You would do well to create a regular inspection routine. The transformers on all the essential electrical circuits should be included. Store the thermal images of each of the transformers on the computer and track their temperatures over a certain period using the IR camera’s software. That’ll give you baseline images with which you can compare images taken later. This will give you an idea if the current temperature levels are unusual. You can also gauge if the corrective maintenance action taken has been successful.

Modern thermal imagers come with IR-Fusion which combines a visual light image with an infrared image enabling better identification of issues their better analysis. The dual images can be aligned accurately at any distance making it easier to spot problems.

What should you treat as a “red alert?”

You should give the highest priority for repairs if any equipment is in a condition that poses a safety risk. When the imminent failure of any critical equipment component is noticed, it constitutes a red alert. It is the job of key operations, safety, and maintenance personnel to play critical roles and quantify the “warning” and “alarm” levels for power supply to critical equipment. Personnel involved in monitoring transformers should all along bear in mind that as in an electric motor, there’s a minimum operating temperature in a transformer. This minimum operating temperature is a representation of the maximum temperature rise that can be allowed above ambient where the ambient temperature is specified at 40°C. It’s generally considered that a transformer’s life is reduced by 50 percent if there’s a 10°C rise above the maximum rated operating temperature.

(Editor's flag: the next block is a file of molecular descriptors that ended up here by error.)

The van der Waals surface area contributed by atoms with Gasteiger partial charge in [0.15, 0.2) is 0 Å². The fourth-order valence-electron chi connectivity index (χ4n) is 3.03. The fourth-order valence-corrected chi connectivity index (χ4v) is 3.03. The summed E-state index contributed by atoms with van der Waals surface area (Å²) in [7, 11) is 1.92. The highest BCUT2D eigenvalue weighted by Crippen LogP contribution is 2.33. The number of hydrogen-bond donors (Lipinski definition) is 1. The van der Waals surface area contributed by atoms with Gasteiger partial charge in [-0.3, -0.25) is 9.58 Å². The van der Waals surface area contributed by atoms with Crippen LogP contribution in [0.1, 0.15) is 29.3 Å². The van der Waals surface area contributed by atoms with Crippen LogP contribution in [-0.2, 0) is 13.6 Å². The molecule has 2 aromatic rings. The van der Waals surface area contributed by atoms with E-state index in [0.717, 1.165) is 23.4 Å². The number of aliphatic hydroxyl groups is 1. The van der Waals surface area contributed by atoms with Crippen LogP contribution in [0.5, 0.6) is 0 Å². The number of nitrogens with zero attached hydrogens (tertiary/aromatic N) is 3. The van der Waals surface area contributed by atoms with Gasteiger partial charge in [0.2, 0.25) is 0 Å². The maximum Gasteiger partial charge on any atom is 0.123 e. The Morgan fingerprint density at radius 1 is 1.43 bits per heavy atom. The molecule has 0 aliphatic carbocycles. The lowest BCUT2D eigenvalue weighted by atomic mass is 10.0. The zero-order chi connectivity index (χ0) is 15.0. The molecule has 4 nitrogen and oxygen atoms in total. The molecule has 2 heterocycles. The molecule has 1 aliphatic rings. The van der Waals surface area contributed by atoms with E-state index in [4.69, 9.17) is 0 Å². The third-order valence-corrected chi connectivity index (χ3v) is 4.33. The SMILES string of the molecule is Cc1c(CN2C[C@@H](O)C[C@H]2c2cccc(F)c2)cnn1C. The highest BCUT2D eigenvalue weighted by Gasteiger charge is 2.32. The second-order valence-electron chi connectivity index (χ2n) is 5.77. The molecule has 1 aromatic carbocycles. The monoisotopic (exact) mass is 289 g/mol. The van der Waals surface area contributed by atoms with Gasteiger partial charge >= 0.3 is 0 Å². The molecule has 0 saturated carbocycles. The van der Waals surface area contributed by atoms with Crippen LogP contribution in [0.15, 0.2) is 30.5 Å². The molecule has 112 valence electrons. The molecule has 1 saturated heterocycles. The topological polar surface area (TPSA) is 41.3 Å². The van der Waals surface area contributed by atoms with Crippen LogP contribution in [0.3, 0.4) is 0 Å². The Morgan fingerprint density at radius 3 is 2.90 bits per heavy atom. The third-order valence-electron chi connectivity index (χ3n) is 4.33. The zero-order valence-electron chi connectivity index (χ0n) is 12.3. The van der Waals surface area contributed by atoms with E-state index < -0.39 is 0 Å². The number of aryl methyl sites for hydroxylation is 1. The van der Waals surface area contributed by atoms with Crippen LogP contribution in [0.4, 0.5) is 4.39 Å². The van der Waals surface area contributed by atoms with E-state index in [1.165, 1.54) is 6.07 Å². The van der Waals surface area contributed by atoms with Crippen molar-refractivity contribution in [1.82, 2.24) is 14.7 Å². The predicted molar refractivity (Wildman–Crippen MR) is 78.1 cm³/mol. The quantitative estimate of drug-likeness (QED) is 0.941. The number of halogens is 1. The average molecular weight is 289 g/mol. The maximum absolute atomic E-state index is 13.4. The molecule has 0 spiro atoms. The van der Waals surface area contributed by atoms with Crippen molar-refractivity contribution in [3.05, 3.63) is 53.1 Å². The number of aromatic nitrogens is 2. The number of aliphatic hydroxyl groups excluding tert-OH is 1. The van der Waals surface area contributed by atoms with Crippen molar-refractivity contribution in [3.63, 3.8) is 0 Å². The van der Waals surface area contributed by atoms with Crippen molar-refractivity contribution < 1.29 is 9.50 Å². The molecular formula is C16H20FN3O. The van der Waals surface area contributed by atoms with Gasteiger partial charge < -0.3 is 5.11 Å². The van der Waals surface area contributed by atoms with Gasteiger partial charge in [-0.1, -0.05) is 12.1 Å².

What’s the likely cost of failure?

Transformer failures are very costly for power distribution companies. In Oslo, in the summer of 2005, a transformer failure caused a 50-minute power outage affecting 200,000 customers. It left people trapped in subways and elevators and the power delivery company in charge of the transformer was made to pay as much as 10 million Norwegian kroner (1.6 million USD) as compensation to Norway’s main power supplier, NVE.

You can carry out an analysis of the repair or replacement cost, the lost production opportunity, and lost labor costs caused by a failed transformer at your facility.

The follow-up action needed

After your thermal imager locates a problem, use the imager’s software to prepare a report documenting the findings. The report should include a thermal image and a digital photograph of the concerned equipment. It’ll be an effective way to communicate the findings in your report and to suggest necessary repairs.

Conclusion

Thermal imaging is therefore a very effective technique of locating problems in transformers. All transformers have a standard operating temperature. Any deviations in it indicate problems that can be located by thermal imagers. Once the problem is located, you can prepare a concise report including thermal and digital photographs of the transformer. Timely detection of issues in transformers can help prevent major outages which cause huge losses. Thermal imagers can help create a preventive maintenance routine with timely repairs being a norm, not an exception.